Pupy, All Grown Up
By Mona Luo (06/01/14 22:04:11)
Related animals: Pupa, Polyphemus Moth

I picked up Pupy on August 22nd, and on May 25th, 9 months later, he emerged a beautiful and healthy moth.

When I made the move from home to school during September I packed him up in a little glass jar surrounded by tissues to keep him safe. For the next 8 months he sat in my room with little change. Sometimes I forgot he was there, other times I worried that he was dead, and every now and then I would give his jar a little tap to see if he would wiggle and do his little dance. When May rolled around I began to check on him more frequently. I knew he was supposed to come out soon, but I didn't know exactly when. In preparation for his emergence I moved him to a larger box so he would have room to stretch his wings when he came out.

The day before we left for our weekend trip to the island the skin of his casing turned very dark and almost papery to the touch. I knew he was about to come out. Briefly I considered an emergency c-section so that I would not miss his coming out, but then abandoned that idea. In the end I left him with my boyfriend to babysit and went to the island where there was spotty cell reception at best. On Saturday evening I found out that Pupy had emerged the night before and a very blurry, low resolution picture of him hanging from the stick I placed in his box. I didn't think there was much that could make me want to leave the beautiful island, but apparently seeing my little moth-baby was one of them. When I finally got back and saw him it became apparent that he was not little at all. It was strange to see his pupal casing that I had grown so familiar with torn open, sitting on the bottom of the box. Instead of my plump, wriggly little brown thing, there was now a beautiful, furry moth. I didn't want to let him go, and I will admit a part of me wanted to preserve the moth like in those insect collection mounts. And so, he sat in my room for a day because I could not bear to let him go. I felt guilty about not setting him free, but sad at the thought of seeing him go. However, I knew time was ticking because the moths only live a few days.

On Tuesday evening I brought him outside. I let him crawl onto my hand and lifted him out of the box, but he did not attempt to fly away. Then I placed him on a nearby plant and he still did not move. He just sat there with his wings spread flat. With him sitting out there in the open I worried that some bird would snatch him up as a tasty meal or a person would come by and claim him as their own, so I put him back in his box and brought him back to my room again. I still did not want to let him go. But around 11 o’clock in the evening for some reason he began to flap frantically. The sound of his wings beating against the plastic sides of the box filled me with so much panic and anguish that I rushed him outside. I opened the top and he flew out. He flew spastically in the air. I was on the 3rd floor bridge between the houses of my dorm. He crashed into the roof over and over again and it pained me to see that, but eventually he found his way to open air. Eventually he alighted on the wall and simply sat there. Then I remembered that that’s what moths do. They sit a lot. And so I had to force myself to let him be. He was certainly conspicuous sitting on the white wall under the bright lights. I check on him a handful more times before I went to bed, but each time he had not moved.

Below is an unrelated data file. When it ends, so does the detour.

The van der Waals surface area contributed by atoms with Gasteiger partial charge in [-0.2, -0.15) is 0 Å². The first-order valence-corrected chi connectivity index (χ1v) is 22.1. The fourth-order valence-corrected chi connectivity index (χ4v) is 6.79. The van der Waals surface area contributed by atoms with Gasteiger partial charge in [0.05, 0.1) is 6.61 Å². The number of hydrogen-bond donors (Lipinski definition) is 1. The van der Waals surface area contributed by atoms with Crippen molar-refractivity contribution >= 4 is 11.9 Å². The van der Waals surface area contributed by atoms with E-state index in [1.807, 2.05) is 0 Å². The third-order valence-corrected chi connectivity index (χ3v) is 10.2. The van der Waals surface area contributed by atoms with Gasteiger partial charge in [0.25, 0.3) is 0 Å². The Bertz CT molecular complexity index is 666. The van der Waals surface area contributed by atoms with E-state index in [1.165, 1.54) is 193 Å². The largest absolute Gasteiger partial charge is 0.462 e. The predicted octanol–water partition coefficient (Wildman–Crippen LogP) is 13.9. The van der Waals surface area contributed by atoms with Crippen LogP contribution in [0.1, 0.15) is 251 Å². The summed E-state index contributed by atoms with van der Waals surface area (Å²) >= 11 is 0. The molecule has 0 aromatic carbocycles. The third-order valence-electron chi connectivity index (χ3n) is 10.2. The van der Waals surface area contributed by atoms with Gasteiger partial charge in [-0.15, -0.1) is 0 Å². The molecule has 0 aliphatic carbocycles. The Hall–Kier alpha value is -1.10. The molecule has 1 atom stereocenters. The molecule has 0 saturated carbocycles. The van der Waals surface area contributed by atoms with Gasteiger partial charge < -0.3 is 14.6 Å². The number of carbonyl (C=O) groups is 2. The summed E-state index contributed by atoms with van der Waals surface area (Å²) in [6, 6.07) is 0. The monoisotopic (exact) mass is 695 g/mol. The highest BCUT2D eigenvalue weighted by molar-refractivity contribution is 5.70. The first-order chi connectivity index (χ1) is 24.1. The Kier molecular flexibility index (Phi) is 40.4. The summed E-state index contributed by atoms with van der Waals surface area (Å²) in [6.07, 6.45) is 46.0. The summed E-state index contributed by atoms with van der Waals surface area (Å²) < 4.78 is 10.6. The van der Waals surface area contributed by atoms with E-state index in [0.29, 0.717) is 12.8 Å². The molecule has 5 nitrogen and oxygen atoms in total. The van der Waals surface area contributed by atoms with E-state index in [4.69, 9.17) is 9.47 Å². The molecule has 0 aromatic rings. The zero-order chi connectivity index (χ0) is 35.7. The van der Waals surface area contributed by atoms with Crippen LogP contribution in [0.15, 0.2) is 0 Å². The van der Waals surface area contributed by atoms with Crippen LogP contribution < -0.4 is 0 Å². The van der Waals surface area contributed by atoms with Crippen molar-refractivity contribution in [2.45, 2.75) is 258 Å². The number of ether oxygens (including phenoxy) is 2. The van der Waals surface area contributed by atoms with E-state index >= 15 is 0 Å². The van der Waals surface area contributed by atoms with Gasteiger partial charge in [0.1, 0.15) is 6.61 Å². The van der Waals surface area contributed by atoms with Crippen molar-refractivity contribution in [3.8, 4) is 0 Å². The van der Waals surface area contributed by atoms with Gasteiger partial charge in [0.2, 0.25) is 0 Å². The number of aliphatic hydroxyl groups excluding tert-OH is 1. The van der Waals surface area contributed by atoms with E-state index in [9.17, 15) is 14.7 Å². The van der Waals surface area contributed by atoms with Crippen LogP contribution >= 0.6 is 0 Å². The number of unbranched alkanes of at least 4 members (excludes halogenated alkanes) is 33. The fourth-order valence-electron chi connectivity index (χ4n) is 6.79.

When I went to class the next morning I saw that he was not on the wall anymore. A strange wave of relief washed over me. It felt as if a great weight had been lifted off my shoulders. But then, as I walked down the stairs I saw him sitting on the side of the suspended walkway. I started worrying again about his getting eaten and the such. When I came back from class he was gone for good, but that sense of relief was gone, I just felt a little strange and sad.

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My little baby, all grown up.
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